Hispanic community celebrates heritage
“Being a Latino is definitely more than growing up in a Latin American country, speaking Spanish, or enjoying Latin food; it’s an innate attraction to do a little foot work when you hear salsa, to add extra sazon to food, and to celebrate all things specific to Latin culture,” said Alejandro Fernandez, a senior computer science major and former president of SALSA, the Spanish and Latino Student Association.
Hispanics across the nation will begin celebrating their rich variety of cultures this Tuesday as a result of President Lyndon B. Johnson’s declaration of Hispanic Heritage Week, later changed to the month-long celebration from Sept. 15–Oct. 15. The month gives Hispanics the chance to share their culture, their music, food, and entertainment, with everyone.
Hispanic Heritage Month commences at Carnegie Mellon this Friday with a Hispanic Networking Event at 5 p.m. in the Peter and McKenna rooms, followed by the University Center late-night event “Noche Latina” on Saturday, Sept. 19.
The Office of Student Affairs will release further information about events planned throughout the next month.
Last year, nearly 300 people attended the popular “Noche Latina” late-night event.
“A big event celebrating Hispanic Heritage Month was missing when I came to CMU,” said Lynna Martinez, an academic adviser in the Carnegie Mellon Advising Resource Center (CMARC), from whom the concept of the event came.
“It’s about music, dance, art, food, and inviting everyone to partake in the Hispanic culture.”
Last month, the nation read headlines of the newest associate justice of the Supreme Court, Sonia Sotomayor, the first Latina to hold this position. Her election represents the growing representation of Latin Americans in government.
About 46.9 million Hispanics currently reside in the United States as of July 1, 2008, according to the U.S. Census Bureau, and the Latino population serves as the fastest growing minority. They are soldiers and colleagues, blue- and white-collar workers that take a handle in the wheel that spins the nation’s economy; they are your fellow students here at Carnegie Mellon University. However, often the music, food, and entertainment extinguish the rich historical significance of Hispanics in America.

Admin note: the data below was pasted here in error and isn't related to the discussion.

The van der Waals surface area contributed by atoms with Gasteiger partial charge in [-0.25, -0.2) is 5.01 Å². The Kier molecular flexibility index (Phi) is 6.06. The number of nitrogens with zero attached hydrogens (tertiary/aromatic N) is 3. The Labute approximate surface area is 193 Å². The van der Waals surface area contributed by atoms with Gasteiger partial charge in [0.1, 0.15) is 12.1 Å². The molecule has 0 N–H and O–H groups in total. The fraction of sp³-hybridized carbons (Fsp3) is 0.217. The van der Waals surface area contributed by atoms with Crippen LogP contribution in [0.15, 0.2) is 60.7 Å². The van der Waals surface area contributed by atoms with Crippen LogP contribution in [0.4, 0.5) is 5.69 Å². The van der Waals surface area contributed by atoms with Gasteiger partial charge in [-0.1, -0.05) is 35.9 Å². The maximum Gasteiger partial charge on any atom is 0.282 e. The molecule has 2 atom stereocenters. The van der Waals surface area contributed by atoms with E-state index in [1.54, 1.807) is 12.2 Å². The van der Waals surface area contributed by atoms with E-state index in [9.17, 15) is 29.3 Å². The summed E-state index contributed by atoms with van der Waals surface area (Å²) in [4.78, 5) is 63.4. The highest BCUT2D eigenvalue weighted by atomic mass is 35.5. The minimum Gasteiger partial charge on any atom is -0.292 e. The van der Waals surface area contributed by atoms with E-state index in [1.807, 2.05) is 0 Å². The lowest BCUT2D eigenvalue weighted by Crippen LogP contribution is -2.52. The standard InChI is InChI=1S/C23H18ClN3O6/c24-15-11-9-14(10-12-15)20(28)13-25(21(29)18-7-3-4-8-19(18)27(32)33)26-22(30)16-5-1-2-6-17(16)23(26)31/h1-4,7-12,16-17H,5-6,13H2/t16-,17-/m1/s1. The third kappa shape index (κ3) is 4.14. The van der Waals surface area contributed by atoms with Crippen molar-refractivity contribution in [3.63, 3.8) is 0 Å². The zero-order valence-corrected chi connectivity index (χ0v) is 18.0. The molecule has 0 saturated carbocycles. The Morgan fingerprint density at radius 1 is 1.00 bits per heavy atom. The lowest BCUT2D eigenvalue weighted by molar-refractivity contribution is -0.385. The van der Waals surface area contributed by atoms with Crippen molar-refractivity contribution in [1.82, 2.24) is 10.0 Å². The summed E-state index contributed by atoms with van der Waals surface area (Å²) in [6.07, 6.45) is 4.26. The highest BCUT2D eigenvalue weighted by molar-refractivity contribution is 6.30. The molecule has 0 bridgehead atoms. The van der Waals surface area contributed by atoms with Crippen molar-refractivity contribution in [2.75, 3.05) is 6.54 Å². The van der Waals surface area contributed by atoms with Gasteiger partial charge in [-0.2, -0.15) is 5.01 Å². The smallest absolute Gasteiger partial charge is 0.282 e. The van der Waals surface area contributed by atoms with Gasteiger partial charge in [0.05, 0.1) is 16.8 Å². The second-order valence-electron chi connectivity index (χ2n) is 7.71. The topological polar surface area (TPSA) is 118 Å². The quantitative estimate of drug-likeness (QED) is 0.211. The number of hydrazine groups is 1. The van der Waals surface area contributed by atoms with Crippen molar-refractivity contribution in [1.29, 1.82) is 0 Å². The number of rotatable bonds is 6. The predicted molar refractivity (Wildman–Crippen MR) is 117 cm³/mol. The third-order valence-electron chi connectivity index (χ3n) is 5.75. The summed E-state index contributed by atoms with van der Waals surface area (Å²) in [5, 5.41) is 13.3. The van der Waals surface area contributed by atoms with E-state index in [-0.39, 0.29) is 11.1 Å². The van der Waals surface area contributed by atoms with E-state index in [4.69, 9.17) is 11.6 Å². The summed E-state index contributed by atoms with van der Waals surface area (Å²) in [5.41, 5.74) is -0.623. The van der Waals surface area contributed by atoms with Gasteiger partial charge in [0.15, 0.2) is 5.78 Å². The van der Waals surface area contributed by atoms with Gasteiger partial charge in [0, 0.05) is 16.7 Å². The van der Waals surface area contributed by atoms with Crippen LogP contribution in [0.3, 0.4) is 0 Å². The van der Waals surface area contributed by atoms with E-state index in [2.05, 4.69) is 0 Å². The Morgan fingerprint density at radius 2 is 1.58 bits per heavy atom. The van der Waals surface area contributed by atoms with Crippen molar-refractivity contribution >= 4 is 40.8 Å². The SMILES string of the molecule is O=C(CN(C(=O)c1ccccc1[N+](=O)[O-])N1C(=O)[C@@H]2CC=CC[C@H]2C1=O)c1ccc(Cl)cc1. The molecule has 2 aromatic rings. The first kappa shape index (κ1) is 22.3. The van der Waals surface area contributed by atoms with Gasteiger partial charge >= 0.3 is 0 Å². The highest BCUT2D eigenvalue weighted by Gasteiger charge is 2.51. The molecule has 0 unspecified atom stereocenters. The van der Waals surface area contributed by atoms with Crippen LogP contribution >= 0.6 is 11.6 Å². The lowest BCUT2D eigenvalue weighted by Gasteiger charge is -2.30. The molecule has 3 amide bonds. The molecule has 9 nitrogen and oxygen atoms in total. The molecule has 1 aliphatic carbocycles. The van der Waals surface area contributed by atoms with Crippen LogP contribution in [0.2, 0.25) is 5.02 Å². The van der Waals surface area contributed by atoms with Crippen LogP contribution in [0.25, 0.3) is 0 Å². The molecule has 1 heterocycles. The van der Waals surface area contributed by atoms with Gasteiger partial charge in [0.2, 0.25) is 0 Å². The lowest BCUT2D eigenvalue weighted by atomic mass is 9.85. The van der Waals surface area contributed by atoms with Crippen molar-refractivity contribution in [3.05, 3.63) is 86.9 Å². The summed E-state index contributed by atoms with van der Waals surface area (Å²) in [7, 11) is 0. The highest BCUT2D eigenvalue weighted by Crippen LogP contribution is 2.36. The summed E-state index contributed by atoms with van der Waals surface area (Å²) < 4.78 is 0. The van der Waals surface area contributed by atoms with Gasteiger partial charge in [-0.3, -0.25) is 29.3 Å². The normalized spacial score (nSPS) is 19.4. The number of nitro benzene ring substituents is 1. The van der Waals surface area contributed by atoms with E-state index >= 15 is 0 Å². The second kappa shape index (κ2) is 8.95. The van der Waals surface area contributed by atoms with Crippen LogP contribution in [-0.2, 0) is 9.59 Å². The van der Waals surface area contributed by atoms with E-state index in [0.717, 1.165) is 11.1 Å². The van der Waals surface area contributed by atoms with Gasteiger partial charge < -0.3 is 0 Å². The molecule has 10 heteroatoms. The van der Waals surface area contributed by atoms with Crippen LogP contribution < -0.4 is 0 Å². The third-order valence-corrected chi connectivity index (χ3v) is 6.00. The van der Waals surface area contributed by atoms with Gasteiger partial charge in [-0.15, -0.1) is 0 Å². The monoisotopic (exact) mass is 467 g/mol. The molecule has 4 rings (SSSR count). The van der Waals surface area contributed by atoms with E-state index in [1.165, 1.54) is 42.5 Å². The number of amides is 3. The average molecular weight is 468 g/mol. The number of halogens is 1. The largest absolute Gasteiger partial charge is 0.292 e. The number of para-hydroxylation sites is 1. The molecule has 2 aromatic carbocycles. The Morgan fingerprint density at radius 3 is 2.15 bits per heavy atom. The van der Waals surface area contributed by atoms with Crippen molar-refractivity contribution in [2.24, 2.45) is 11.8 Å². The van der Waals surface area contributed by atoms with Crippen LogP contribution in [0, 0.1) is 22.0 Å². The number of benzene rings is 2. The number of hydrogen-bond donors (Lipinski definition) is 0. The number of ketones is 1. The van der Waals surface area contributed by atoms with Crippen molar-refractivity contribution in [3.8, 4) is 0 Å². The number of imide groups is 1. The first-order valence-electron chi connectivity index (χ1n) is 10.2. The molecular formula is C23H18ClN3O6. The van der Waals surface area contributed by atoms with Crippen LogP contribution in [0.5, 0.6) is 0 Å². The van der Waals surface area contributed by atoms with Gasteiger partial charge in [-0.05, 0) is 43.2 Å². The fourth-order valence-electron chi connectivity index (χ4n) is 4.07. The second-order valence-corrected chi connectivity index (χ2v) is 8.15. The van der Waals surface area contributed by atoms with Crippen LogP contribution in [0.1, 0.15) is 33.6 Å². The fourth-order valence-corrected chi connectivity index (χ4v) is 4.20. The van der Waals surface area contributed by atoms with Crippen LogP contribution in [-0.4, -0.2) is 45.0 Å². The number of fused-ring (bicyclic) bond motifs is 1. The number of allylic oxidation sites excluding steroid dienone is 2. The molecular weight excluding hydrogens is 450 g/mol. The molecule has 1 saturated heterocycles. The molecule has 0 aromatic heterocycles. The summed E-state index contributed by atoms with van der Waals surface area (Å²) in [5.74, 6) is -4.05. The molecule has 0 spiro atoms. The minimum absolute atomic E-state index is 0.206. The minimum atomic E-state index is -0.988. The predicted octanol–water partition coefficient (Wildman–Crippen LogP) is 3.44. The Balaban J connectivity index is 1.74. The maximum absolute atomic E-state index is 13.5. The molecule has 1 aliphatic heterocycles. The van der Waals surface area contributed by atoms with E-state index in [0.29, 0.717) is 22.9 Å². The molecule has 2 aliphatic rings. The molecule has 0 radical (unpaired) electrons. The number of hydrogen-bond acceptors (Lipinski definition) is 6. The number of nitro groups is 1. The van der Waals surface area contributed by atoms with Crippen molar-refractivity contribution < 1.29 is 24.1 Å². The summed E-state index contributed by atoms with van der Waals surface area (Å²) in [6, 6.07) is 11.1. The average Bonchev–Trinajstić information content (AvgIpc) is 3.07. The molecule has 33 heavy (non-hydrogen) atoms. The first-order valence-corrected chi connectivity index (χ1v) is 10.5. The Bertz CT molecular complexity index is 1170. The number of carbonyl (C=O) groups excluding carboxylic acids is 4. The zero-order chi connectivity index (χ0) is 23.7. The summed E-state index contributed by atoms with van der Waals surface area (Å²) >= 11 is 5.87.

Spaniard Juan Ponce de León led the first confirmed landing in the continental United States in 1513 on a shore he called La Florida, later the state of Florida.
The Spanish became the first Europeans to reach the Appalachian Mountains, the Mississippi River, the Grand Canyon, and the Great Plains.
Today, national organizations like LULAC, the League of United Latin American Communities, champion efforts for civil rights for Latinos in the United States.
While the historical significance of Hispanics ranges from César Chávez and Dolores Huerta organizing migrant workers to the 1960s Chicano Movement, the importance shifts toward the 21st century, a period in which Carnegie Mellon takes a role in offering Hispanics the opportunity to become future industry leaders.
The State of Diversity at Carnegie Mellon University annual report states that Hispanic students comprise 5 percent of the campus community.
“Because of the small Hispanic population on campus, the Latino community really doesn’t thrive here at CMU,” said Christian Aponte, a first-year aspiring Hispanic studies major.
“Hispanic Heritage Month provides that distinct time of the year where Hispanics at Carnegie Mellon are free to express their culture and share it with others who have not had the opportunity to learn what we are about.”